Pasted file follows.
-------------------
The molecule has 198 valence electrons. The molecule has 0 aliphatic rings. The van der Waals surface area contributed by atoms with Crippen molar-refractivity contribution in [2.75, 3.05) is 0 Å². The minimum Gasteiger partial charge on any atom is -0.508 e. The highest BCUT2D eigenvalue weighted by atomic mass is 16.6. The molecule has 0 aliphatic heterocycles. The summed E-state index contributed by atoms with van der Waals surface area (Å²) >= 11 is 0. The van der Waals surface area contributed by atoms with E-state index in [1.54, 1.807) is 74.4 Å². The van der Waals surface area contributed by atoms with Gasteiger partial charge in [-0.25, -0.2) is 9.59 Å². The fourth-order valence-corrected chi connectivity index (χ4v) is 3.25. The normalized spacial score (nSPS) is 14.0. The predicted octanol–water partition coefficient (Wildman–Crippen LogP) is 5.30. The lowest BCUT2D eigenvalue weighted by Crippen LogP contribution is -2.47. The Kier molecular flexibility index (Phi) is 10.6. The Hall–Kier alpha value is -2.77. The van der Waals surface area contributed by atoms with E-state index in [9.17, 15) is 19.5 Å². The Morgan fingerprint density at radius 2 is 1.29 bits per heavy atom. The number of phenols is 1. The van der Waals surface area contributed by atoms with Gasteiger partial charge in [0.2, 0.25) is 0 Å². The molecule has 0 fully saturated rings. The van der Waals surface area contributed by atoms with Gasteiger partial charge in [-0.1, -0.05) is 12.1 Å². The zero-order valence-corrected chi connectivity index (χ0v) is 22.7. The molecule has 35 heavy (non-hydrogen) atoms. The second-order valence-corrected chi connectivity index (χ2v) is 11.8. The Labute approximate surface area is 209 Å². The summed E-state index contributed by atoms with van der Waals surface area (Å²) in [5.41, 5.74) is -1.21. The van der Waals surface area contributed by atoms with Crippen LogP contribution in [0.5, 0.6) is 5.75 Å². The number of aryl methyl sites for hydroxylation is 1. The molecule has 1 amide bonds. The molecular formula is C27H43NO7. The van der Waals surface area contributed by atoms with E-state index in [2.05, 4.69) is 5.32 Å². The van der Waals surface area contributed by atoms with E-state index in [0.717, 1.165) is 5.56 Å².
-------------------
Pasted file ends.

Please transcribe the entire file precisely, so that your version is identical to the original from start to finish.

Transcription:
The molecule has 198 valence electrons. The molecule has 0 aliphatic rings. The van der Waals surface area contributed by atoms with Crippen molar-refractivity contribution in [2.75, 3.05) is 0 Å². The minimum Gasteiger partial charge on any atom is -0.508 e. The highest BCUT2D eigenvalue weighted by atomic mass is 16.6. The molecule has 0 aliphatic heterocycles. The summed E-state index contributed by atoms with van der Waals surface area (Å²) >= 11 is 0. The van der Waals surface area contributed by atoms with E-state index in [1.54, 1.807) is 74.4 Å². The van der Waals surface area contributed by atoms with Gasteiger partial charge in [-0.25, -0.2) is 9.59 Å². The fourth-order valence-corrected chi connectivity index (χ4v) is 3.25. The normalized spacial score (nSPS) is 14.0. The predicted octanol–water partition coefficient (Wildman–Crippen LogP) is 5.30. The lowest BCUT2D eigenvalue weighted by Crippen LogP contribution is -2.47. The Kier molecular flexibility index (Phi) is 10.6. The Hall–Kier alpha value is -2.77. The van der Waals surface area contributed by atoms with E-state index in [9.17, 15) is 19.5 Å². The Morgan fingerprint density at radius 2 is 1.29 bits per heavy atom. The number of phenols is 1. The van der Waals surface area contributed by atoms with Gasteiger partial charge in [0.2, 0.25) is 0 Å². The molecule has 0 fully saturated rings. The van der Waals surface area contributed by atoms with Gasteiger partial charge in [-0.1, -0.05) is 12.1 Å². The zero-order valence-corrected chi connectivity index (χ0v) is 22.7. The molecule has 35 heavy (non-hydrogen) atoms. The second-order valence-corrected chi connectivity index (χ2v) is 11.8. The Labute approximate surface area is 209 Å². The summed E-state index contributed by atoms with van der Waals surface area (Å²) in [5.41, 5.74) is -1.21. The van der Waals surface area contributed by atoms with Crippen LogP contribution in [0.5, 0.6) is 5.75 Å². The number of aryl methyl sites for hydroxylation is 1. The molecule has 1 amide bonds. The molecular formula is C27H43NO7. The van der Waals surface area contributed by atoms with E-state index in [2.05, 4.69) is 5.32 Å². The van der Waals surface area contributed by atoms with E-state index in [0.717, 1.165) is 5.56 Å².